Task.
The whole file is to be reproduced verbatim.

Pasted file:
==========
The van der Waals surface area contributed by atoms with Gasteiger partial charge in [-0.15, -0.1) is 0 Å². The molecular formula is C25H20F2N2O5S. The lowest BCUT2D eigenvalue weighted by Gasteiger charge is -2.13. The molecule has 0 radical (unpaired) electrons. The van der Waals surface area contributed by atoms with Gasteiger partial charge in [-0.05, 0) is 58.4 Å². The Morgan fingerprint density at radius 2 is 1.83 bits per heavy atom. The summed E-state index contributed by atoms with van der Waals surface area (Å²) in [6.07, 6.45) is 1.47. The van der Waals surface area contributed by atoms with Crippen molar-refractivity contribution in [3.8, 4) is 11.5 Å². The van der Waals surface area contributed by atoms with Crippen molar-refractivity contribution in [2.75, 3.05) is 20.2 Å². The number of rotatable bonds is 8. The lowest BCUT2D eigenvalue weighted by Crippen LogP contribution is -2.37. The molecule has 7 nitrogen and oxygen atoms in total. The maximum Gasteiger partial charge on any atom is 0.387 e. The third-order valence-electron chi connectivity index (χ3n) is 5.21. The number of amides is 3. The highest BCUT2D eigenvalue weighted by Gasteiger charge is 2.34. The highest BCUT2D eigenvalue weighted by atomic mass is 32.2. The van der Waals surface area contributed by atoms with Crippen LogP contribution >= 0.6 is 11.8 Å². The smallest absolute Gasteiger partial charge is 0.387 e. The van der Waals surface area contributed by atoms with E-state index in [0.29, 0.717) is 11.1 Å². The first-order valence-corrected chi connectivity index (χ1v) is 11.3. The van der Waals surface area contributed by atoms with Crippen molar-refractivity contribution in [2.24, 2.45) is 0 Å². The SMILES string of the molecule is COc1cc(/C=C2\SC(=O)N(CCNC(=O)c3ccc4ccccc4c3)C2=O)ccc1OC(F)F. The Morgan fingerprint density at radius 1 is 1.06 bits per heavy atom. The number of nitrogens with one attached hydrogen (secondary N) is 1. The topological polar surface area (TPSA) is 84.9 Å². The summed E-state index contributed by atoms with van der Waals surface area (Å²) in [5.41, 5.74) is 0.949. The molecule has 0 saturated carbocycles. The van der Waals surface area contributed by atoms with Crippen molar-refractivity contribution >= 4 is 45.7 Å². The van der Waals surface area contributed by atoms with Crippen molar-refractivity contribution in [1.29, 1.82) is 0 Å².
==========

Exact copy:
The van der Waals surface area contributed by atoms with Gasteiger partial charge in [-0.15, -0.1) is 0 Å². The molecular formula is C25H20F2N2O5S. The lowest BCUT2D eigenvalue weighted by Gasteiger charge is -2.13. The molecule has 0 radical (unpaired) electrons. The van der Waals surface area contributed by atoms with Gasteiger partial charge in [-0.05, 0) is 58.4 Å². The Morgan fingerprint density at radius 2 is 1.83 bits per heavy atom. The summed E-state index contributed by atoms with van der Waals surface area (Å²) in [6.07, 6.45) is 1.47. The van der Waals surface area contributed by atoms with Crippen molar-refractivity contribution in [3.8, 4) is 11.5 Å². The van der Waals surface area contributed by atoms with Crippen molar-refractivity contribution in [2.75, 3.05) is 20.2 Å². The number of rotatable bonds is 8. The lowest BCUT2D eigenvalue weighted by Crippen LogP contribution is -2.37. The molecule has 7 nitrogen and oxygen atoms in total. The maximum Gasteiger partial charge on any atom is 0.387 e. The third-order valence-electron chi connectivity index (χ3n) is 5.21. The number of amides is 3. The highest BCUT2D eigenvalue weighted by Gasteiger charge is 2.34. The highest BCUT2D eigenvalue weighted by atomic mass is 32.2. The van der Waals surface area contributed by atoms with Crippen LogP contribution >= 0.6 is 11.8 Å². The smallest absolute Gasteiger partial charge is 0.387 e. The van der Waals surface area contributed by atoms with E-state index in [0.29, 0.717) is 11.1 Å². The first-order valence-corrected chi connectivity index (χ1v) is 11.3. The van der Waals surface area contributed by atoms with Crippen molar-refractivity contribution in [2.24, 2.45) is 0 Å². The SMILES string of the molecule is COc1cc(/C=C2\SC(=O)N(CCNC(=O)c3ccc4ccccc4c3)C2=O)ccc1OC(F)F. The Morgan fingerprint density at radius 1 is 1.06 bits per heavy atom. The number of nitrogens with one attached hydrogen (secondary N) is 1. The topological polar surface area (TPSA) is 84.9 Å². The summed E-state index contributed by atoms with van der Waals surface area (Å²) in [5.41, 5.74) is 0.949. The molecule has 0 saturated carbocycles. The van der Waals surface area contributed by atoms with Crippen molar-refractivity contribution >= 4 is 45.7 Å². The van der Waals surface area contributed by atoms with Crippen molar-refractivity contribution in [1.29, 1.82) is 0 Å².